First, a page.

functionality.) Thread lists are gotten via enumerating /proc/%d/task.

On linux, we get this notification every time a thread is created (see
NativeProcessLinux::MonitorSIGTRAP). However, we currently just drop
it on the floor. The tricky part here is passing this information from
the remote stub, through the gdb-remote-protocol, and all the way to
the user.

Mac OS X and iOS: it looks like this information is not available. Thread
lists are gotten by calling Mach's task_threads.
FreeBSD: there's a thread_db, but this isn't currently used. Right now,
thread lists are gotten via PT_GETLWPLIST via ptrace.

LLDB/MI provides this information using async records:

=thread-created,id="id",group-id="gid"
=thread-exited,id="id",group-id="gid"A thread either was created, or has
exited. The id field contains the gdb identifier of the thread. The gid
field identifies the thread group this thread belongs to.

So, looking at what we might need to do in LLDB:

We'd have a ThreadEventData.
We'd have an SBThread::GetThreadFromEvent().
For Targets where the stub supports these events, they would issue them as
an asynchronous notification.

This asynchronous notification would get broadcast as an event.

For targets where the stub doesn't support these, then perhaps some (new?)
code in Process::UpdateThreadListIfNeeded() could broadcast created / exited
events?
LLDB/MI could be updated to use the new events.
The GDB RSP support needs to be updated to handle the new event. It isn't
clear whether or not this is supported by GDB or if this would be an LLDB
extension. (The GDB docs don't mention this.)
Perhaps methods on SBProcess to allow OperatingSystem plugins to issue
created / exited events.

Some questions:

First up, again, should we support thread creation / exit events?
When the target doesn't provide this information, is it okay for them to be
batched up as described above by diffing the thread list when updating the
thread list?

Sounds like a plausible fall-back solution, but I don't think that is
necessary. I would expect that the debug api on any system can report
thread creation events in a reliable fashion. That's just my
expectation though...

If non-stop mode starts to work, how would the current model work where we
just update a thread list at specific points in time? Wouldn't thread
creation / exit events be more appropriate at that point?

Yes, I think they would.

On some platforms (Linux) it looks like you have no choice but stop on new thread creation in order to debug the code run in the new threads. But on platforms where this is not necessary for debugging (Mac OS X) I would want this feature to be opt in. One of the goals for any debugger, it seems to me, is to make "continue" run the program as much like running without the debugger as possible. We need to stop at shared library loads in order to set new breakpoints, but other than that on OS X we don't really muck much with the process when it is running flat out.

BTW, though on OS X there isn't a system-provided way to learn of new thread creation, lldb has code to do this job by hand - by setting breakpoints on the two "thread start" routines that the system uses. I use these when running functions, so that we can enforce the "run only one thread" policy when either the function being run or the system in its wisdom decides to add threads to the program. We don't do thread destruction because there wasn't a real reason for doing it, but that could probably also be done with an appropriate breakpoint on the way out of these routines. But again, I'm not sure how useful this is in normal practice.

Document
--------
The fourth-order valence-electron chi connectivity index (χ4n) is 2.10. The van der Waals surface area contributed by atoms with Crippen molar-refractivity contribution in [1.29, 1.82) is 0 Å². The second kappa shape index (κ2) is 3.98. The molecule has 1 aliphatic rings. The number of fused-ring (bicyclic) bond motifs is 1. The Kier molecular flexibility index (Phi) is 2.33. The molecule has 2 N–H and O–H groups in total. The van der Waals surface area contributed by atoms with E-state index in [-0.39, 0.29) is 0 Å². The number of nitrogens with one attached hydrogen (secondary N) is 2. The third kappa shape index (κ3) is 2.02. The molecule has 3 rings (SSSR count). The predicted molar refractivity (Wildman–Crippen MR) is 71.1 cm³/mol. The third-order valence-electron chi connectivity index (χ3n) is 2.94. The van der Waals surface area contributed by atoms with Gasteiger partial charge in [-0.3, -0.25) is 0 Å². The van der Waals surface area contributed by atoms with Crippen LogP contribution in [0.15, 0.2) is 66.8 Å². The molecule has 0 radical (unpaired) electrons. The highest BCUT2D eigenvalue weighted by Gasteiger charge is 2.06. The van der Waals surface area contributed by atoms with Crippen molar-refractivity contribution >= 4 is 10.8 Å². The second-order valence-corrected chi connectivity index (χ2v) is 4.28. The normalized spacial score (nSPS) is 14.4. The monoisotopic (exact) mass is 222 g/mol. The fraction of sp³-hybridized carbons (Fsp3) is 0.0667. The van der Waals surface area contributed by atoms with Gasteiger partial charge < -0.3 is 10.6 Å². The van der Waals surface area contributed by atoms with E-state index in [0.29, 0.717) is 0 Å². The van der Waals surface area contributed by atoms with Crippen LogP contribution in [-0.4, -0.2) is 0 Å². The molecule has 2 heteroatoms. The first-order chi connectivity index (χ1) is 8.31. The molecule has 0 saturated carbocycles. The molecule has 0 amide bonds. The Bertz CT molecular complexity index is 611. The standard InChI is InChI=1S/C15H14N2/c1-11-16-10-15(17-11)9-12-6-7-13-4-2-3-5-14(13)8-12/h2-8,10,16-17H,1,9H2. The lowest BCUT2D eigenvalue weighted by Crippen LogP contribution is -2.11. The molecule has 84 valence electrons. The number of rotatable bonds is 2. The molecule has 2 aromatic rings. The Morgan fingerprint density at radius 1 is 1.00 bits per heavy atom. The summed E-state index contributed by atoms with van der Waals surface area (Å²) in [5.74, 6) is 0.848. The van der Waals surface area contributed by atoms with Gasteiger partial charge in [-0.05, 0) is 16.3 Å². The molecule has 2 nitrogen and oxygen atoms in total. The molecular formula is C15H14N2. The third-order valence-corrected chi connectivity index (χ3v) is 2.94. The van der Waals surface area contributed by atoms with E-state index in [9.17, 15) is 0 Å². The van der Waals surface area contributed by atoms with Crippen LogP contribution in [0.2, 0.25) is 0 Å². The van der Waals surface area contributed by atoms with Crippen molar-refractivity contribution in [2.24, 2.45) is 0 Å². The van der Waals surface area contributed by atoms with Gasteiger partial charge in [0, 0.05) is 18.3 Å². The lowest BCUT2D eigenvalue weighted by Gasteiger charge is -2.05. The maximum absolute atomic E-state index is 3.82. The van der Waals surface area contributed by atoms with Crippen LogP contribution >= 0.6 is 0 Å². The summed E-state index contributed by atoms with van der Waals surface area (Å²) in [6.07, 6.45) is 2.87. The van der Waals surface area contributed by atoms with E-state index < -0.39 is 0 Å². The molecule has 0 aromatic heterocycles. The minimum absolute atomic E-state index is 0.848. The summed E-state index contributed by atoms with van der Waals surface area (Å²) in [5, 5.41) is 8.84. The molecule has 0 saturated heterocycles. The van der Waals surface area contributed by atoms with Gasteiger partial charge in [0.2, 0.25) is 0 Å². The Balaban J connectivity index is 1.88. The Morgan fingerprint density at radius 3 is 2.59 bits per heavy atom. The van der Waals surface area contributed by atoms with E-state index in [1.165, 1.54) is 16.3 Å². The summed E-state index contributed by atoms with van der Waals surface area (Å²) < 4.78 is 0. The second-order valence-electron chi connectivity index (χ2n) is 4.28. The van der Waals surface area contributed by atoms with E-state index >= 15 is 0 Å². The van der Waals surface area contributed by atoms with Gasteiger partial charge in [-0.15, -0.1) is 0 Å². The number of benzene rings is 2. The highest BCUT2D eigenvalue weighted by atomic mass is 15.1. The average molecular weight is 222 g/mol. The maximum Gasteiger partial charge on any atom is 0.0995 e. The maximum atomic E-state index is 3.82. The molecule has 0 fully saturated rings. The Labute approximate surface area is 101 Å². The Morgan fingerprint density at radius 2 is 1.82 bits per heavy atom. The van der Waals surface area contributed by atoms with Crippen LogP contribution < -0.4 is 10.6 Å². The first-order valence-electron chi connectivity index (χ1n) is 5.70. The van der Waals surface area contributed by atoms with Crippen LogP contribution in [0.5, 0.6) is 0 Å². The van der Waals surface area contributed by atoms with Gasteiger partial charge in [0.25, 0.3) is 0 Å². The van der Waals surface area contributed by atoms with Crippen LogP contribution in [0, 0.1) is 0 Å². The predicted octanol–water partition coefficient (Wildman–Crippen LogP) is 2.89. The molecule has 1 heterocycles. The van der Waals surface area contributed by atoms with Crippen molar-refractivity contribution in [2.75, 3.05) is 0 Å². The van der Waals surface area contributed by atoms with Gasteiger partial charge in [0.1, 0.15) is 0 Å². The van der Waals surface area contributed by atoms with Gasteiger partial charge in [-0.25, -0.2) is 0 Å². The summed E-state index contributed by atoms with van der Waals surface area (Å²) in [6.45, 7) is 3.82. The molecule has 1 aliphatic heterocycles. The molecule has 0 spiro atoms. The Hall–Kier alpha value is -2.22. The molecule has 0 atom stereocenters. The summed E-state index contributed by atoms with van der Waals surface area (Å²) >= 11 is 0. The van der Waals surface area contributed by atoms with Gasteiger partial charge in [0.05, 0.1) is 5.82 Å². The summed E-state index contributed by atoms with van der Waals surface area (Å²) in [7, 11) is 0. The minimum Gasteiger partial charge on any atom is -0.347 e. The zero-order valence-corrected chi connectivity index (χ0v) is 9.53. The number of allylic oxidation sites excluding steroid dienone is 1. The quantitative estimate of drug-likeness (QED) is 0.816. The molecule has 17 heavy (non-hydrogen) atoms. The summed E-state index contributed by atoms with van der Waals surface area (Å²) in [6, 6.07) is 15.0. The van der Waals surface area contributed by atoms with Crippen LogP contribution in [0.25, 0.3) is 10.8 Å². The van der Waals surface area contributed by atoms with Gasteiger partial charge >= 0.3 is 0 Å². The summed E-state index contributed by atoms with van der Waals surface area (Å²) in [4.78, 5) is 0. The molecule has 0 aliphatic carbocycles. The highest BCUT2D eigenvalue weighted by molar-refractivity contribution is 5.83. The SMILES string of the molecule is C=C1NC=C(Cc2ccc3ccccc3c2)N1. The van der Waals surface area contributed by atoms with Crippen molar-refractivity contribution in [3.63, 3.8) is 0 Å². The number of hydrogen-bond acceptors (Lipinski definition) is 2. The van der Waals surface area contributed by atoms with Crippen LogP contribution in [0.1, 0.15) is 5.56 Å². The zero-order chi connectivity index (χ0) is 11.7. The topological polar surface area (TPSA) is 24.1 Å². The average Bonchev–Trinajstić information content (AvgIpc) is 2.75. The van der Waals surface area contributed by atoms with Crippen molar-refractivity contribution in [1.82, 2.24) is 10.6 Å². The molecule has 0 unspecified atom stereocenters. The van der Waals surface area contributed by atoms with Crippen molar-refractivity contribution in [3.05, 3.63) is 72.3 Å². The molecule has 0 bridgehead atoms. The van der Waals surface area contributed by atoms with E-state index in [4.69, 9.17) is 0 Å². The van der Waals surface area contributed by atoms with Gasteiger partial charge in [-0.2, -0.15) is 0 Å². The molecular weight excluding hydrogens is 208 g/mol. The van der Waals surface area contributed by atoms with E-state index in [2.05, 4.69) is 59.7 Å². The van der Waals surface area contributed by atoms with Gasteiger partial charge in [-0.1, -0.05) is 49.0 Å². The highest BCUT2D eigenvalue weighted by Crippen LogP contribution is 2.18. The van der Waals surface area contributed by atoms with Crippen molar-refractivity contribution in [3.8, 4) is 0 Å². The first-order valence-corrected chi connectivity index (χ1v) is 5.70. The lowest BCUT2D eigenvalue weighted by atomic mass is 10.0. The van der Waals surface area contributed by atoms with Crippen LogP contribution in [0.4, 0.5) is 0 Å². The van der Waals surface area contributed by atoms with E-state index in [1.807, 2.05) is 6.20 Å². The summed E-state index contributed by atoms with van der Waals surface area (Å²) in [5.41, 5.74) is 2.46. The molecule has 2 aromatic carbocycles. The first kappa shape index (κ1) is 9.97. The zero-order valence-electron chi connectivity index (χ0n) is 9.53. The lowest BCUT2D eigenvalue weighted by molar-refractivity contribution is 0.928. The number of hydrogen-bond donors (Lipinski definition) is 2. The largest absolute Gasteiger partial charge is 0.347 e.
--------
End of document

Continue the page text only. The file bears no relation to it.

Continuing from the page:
I would not be in favor of batch sending of new thread creation events on stop if you can't get live tracking of thread creation & destruction. It serves no useful purpose, since it is information you can easily gather yourself, and it gives the impression that you are getting accurate information beyond this simple calculation, which you aren't.

Jim

I was hoping that I could get events for threads being created and exiting.

Right now, it looks like this is sitting on top of a mountain of various issues. So, I'm hoping that I can go through some of the steps involved to see if I'm on track.

First up, is this something that would be useful to have?

It looks like that you basically have to get the current thread list when the process stops, and see how it differs from the last time you saw the thread list. This means that you miss out on any threads that were created and destroyed in between process stops.

One issue is platform availability for this information:

  • Windows: information about thread creation and destruction is provided directly by the Windows debug events. Right now, it is queued up and not processed until process stops though to maintain the current thread list.
  • Linux: it looks like you have to use thread_db, if it is available. (For example, if someone's using musl libc, there is no equivalent functionality.) Thread lists are gotten via enumerating /proc/%d/task.
  • Mac OS X and iOS: it looks like this information is not available. Thread lists are gotten by calling Mach's task_threads.